03-05-2006, 01:55 PM
Patrick, it seems like you're critical a lot these days. If you want Bricktown to be better, what are you going to do about it? Are you involved in the young professionals? Or the arts? Or OKC Beautiful?

In defense of Patrick, I think he's done more for OKC with the advancement and promotion of this forum than most of us on it. I swear I'll see an idea, thought, or discussion here (and the Hornets and it turns up in newspapers. I am grateful for the existence of the AEP, but their age restriction does make it seem like an exclusive networking club (which is valuable) than an agenda-moving organization (which Tulsans do have).

I like the landscaping of the canal. It's a pleasure to walk through. But don't you want to be able to shop right on it? Or step right into a restaurant and join the other alfresco diners? Or step right into your hotel's doors (we'll see)?

The pad site approach doesn't cut it for an urban canal. What makes Bricktown so great is the continuous street wall that's so much more engaging for pedestrians. The canal along the California is one of the most photographed shots in the city, because you have that density.

Doug Loudenback
03-05-2006, 03:02 PM
Patrick, I understand what you are saying, but you're not old enough to understand what some of us who have been around a LONG time are seeing as a marvelous thing, generally, and I'm talking about "regular" and "lower" bricktown. I mean, how old were you when the Biltmore was imploded in 1977, signaling the end of "old" downtown as it once existed? The void in downtown that occured during the 70's, 80's, and 90's was powerfully numbing.

Personally, I remain thrilled at the developments that have occurred, are in the mix, and are yet to come. I don't have a model as to what would be "just right", and I don't want to have one. I'm just enjoying every minute of it.

Idealism is great, and it keeps thoughts and consciences active ... but ... as for me, every time I go to Bricktown, upper or lower, I enjoy it more. Balance is good.

03-05-2006, 03:59 PM
I can agree to the fact that what we have now is better than what Bricktown used to be. But all the same, there should be more reasons to go to Bricktown besides concerts, sporting events, conventions, and the clubs. There should be more attractions that would lead to Metro residents having a consistant reason to come to Bricktown, something they can not find in suburbia and something not based around special events.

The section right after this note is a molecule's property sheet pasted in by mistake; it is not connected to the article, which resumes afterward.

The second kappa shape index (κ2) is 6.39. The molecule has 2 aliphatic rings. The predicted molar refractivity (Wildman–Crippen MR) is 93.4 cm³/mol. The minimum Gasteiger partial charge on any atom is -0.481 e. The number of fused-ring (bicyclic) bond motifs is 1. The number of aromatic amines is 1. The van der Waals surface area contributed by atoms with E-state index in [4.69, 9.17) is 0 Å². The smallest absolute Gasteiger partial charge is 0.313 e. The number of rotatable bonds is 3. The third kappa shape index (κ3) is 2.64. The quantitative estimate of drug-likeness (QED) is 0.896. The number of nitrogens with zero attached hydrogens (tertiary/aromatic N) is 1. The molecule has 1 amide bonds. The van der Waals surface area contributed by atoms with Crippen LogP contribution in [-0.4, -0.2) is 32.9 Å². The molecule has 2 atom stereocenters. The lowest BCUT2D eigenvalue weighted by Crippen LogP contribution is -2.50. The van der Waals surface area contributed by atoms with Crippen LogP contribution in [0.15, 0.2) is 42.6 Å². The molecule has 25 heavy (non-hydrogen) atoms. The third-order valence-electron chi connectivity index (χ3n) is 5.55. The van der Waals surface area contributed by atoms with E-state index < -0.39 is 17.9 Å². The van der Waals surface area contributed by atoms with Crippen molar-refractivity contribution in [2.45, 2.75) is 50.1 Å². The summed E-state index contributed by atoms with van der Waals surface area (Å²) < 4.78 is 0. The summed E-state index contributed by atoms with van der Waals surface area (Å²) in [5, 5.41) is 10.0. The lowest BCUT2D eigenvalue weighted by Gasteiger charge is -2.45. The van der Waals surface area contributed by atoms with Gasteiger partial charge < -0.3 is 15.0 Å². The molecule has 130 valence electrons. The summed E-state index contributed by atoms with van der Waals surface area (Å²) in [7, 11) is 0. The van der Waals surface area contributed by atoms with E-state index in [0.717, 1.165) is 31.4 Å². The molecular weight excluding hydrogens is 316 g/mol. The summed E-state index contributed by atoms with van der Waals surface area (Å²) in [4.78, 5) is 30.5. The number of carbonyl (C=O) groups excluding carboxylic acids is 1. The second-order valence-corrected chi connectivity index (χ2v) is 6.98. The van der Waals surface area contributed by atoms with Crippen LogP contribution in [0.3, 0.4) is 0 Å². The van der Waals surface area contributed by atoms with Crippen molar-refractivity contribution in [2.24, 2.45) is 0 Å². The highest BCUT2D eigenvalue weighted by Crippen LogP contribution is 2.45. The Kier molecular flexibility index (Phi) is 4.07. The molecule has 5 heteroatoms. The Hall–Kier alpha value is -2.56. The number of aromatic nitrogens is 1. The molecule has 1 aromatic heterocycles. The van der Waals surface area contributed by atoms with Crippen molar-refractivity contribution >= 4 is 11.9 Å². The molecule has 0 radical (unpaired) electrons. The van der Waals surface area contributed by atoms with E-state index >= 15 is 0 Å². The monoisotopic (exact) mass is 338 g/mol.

Doug Loudenback
03-05-2006, 04:40 PM
I can agree to the fact that what we have now is better than what Bricktown used to be. But all the same, there should be more reasons to go to Bricktown besides concerts, sporting events, conventions, and the clubs. There should be more attractions that would lead to Metro residents having a consistant reason to come to Bricktown, something they can not find in suburbia and something not based around special events.
While my comment focused on Bricktown (formerly a nothing), in my senses as I wrote it was the WHOLE of downtown Oklahoma City in the dismal period. But, sure, everything can be made better and we should all try. None of us will be totally pleased with all facets of the total product, but that doesn't mean that we ought not appreciate to its fullest what marvelous things that have occured, and, I expect, will continue to occur in the months and years ahead... it's all going so fast ... and, personally, I'm a happy OKC camper, and I'm excited.

I ain't gonna let Patrick, or anyone else, take that excitement, pride, and expectation of things to come, away from me! :ohno:

03-05-2006, 06:48 PM

I wholeheartedly agree.

The only thing that'll save Bricktown is Hogan's early retirement or at least someone competent stepping into the picture. It's hard to believe that Humphries was willing to sign over the city's most valuable commodity to someone with no experience and an unrealistic master plan. If you start to look at how things unfolded and who received land there, it all makes sense.

Humprhies - Hogan
Bass Pro - Gaylord Entertainment
Ballpark -- Gaylord Entertainment

There was a better option, but you're right, the good 'ol boys did win out. I think what people will find is that it matters very little who the mayor/city council are. What matters are the nameless, faceless individuals who occupy seats on OCURA, the Airport Trust, the Fairgrounds Trust, etc. If you start to look there, then look at who has the traditionally received all of the juicy contracts and land deals, I think you'll start to see a correlation -- and they don't even try to hide it.

The press ignores the story because the people who own the press are the story. These people and their dealings appear in honest publications all the time (like the Gazette), yet no one who should be doing something (City Hall, the Attorney General) does anything. No one is going to challenge the fifth estate and the good 'ol boys network. To do so is political suicide.

Don't believe it? Look at Moshe Tal -- denied relief at every level, and when he does appear in the news, they try their best to make him look like a fool. It's hard to believe that anyone with a brain would deny that there are shady goings-on here, but it happens. People just don't care enough these days to read between the lines.

03-05-2006, 06:58 PM
Couldn't have said it better myself, Midtowner!

And yes, I do actually remember Bricktown before it was what it is today. I remember back in the 80's when it was only an idustrial area, a decaying one at that. Then Spaghetti Wharehouse moved in, and everyone laughed. Bricktown Brewery followed suit. Everyone still laughed.

So, I do know Bricktown today vs. Bricktown of yesterday is like night and day.